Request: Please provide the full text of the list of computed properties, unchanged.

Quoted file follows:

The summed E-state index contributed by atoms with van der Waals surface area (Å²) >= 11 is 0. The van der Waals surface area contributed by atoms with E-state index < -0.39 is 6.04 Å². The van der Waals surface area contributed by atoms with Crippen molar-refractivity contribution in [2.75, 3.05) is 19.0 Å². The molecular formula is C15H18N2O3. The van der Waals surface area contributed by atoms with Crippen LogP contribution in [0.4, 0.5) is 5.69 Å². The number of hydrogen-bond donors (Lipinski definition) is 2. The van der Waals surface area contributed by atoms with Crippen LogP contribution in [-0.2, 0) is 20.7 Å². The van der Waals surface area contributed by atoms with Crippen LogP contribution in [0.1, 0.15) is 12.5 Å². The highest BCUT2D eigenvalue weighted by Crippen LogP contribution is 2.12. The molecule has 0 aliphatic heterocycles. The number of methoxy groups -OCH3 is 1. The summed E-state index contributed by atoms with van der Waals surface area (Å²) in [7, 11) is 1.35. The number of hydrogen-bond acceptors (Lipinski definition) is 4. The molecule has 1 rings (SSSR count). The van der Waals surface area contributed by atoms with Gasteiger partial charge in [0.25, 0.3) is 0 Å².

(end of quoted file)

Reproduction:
The summed E-state index contributed by atoms with van der Waals surface area (Å²) >= 11 is 0. The van der Waals surface area contributed by atoms with E-state index < -0.39 is 6.04 Å². The van der Waals surface area contributed by atoms with Crippen molar-refractivity contribution in [2.75, 3.05) is 19.0 Å². The molecular formula is C15H18N2O3. The van der Waals surface area contributed by atoms with Crippen LogP contribution in [0.4, 0.5) is 5.69 Å². The number of hydrogen-bond donors (Lipinski definition) is 2. The van der Waals surface area contributed by atoms with Crippen LogP contribution in [-0.2, 0) is 20.7 Å². The van der Waals surface area contributed by atoms with Crippen LogP contribution in [0.1, 0.15) is 12.5 Å². The highest BCUT2D eigenvalue weighted by Crippen LogP contribution is 2.12. The molecule has 0 aliphatic heterocycles. The number of methoxy groups -OCH3 is 1. The summed E-state index contributed by atoms with van der Waals surface area (Å²) in [7, 11) is 1.35. The number of hydrogen-bond acceptors (Lipinski definition) is 4. The molecule has 1 rings (SSSR count). The van der Waals surface area contributed by atoms with Gasteiger partial charge in [0.25, 0.3) is 0 Å².